# Analysis of Financial Statements for Panorama

By: Edward • Research Paper • 2,002 Words • November 22, 2009 • 1,189 Views

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## Essay title: Analysis of Financial Statements for Panorama

When deciding on whether or not to invest in or work with another company, an evaluation of the financial statements is very important. Financial ratios based on the financial statements are used to evaluate the health of an organization. The ratios can be used to compare the performance from one reporting period to the next, or can be used to compare against other companies in the same industry. The steps to analyzing a company involve determining the ratios to use, determining the weighting factors for each of the ratios, and asking the right questions to determine the relative importance of the ratios.

Determining Weighting Factors

In evaluating the financial health of an organization, different financial measures can be used. However, not all these financial measures will have the same importance to the evaluator. Weighting of financial ratios is done to state the relative importance of each of the types of financial ratios (U.S. Department of Education, 1997). In the simulation, there were four different categories of financial measures that were evaluated: (1) turnover, (2) liquidity, (3) capital structure, and (4) profitability. Determining how much weight to provide to each measure requires that the analyst review the company’s expectations in order to ask the right questions to determine what information will be most valuable to the company.

Turnover Ratios

Turnover ratios, also known as efficiency or activity ratios, measure how effectively a firm is using resources. In general, for all these ratios, a higher ratio is better for the company (NetMBA, 2005). The simulation covered the inventory turnover ratio, the receivables turnover ratio, and the asset turnover ratio.

Inventory Turnover

This ratio is calculated by dividing cost of goods sold by inventory. The ratio shows the number of times inventory is pushed through the company in a year. High turnover ratios reflect usually indicate that sales are strong; however, this could also occur if the company is storing too little inventory, which may mean lost sales (Wiliax, 2005).

Receivables Turnover

The receivables turnover ratio is calculated by dividing net credit sales by receivables. This ratio shows the number of times receivables turn over in a year. The higher this ratio is, the shorter the time between sale and cash collection. Ratios that are low compared to the industry average indicate that the company needs to review their credit policy (American Express, 2003).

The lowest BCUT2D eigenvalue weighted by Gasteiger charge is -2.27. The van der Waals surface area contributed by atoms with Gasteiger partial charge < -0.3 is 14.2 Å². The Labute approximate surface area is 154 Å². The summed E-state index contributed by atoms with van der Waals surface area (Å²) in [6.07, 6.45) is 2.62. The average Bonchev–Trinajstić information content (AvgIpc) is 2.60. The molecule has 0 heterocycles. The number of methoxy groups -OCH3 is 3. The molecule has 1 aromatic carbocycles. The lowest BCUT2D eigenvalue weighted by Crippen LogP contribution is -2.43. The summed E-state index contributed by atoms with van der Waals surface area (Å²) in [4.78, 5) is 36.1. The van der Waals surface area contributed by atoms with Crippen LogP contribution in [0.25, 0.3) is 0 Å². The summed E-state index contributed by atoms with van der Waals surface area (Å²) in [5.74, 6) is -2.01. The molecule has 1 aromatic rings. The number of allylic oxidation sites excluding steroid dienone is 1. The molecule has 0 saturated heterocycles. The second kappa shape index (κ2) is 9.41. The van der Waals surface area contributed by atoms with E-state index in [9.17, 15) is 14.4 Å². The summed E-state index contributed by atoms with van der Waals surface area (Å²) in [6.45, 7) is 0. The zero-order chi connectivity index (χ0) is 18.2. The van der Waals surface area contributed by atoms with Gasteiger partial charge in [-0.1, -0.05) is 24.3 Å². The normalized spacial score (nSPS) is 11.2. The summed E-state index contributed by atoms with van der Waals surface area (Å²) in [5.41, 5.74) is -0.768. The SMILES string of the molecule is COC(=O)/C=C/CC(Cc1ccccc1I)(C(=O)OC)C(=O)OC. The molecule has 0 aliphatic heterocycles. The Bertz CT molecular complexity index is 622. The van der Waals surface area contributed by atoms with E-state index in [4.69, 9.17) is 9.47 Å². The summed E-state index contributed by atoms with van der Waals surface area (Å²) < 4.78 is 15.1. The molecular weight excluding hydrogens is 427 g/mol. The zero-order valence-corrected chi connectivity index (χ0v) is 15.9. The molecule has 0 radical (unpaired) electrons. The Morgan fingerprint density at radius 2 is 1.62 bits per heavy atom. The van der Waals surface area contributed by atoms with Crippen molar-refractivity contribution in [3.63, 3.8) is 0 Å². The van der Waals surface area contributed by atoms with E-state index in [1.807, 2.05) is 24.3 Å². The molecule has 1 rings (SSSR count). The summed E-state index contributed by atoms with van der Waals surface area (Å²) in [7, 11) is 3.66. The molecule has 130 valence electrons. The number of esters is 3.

Asset Turnover

The asset turnover ratio indicates how well the firm is using the fixed assets in order to generate revenue. The ratio is calculated by dividing sales by fixed assets. The higher the number, the more efficient the company is at using assets; however, the pricing strategy can affect this number (Investopedia, 2005).

Liquidity Ratios

Liquidity ratios indicate how well the company pays off short-term debt. Most frequently these ratios are used to determine whether or not a lender wants to extend credit to the company (NetMBA, 2005). Two types of liquidity ratios were considered in this simulation: (1) the current ratio and (2) the quick ratio.

Current Ratio

The current ratio is used to determine if the company has enough assets to cover liabilities. This ratio is calculated by dividing current assets by current liabilities. A high ratio is usually a positive indicator, but the composition and quality of the assets must also be considered (Wiliax, 2005).

Quick (Acid Test) Ratio

This ratio is calculated by taking current assets less inventory divided by current liabilities. The acid test eliminates inventory to reflect how much the most liquid current assets can cover the current liabilities. Any value less than 1 indicates that the company does not have enough liquid current assets to cover their current liabilities, and therefore might need to sell off inventory and assets to cover the costs (Wiliax, 2005).

Capital Structure (Leverage Ratios) and Coverage Ratios

Leverage ratios are used to determine how much of the company’s assets are financed. The higher these ratios are, the less likely that lenders will be willing to extend credit. The simulation covered the debt to equity ratio and the interest coverage ratio (Virtual Advisor, 2003).

Debt to Equity Ratio

The debt to equity ratio is used to determine how much of the company is financed by debt rather than by owners. A higher than normal debt to equity ratio can indicate that a company is providing a higher than normal return for the stockholder;

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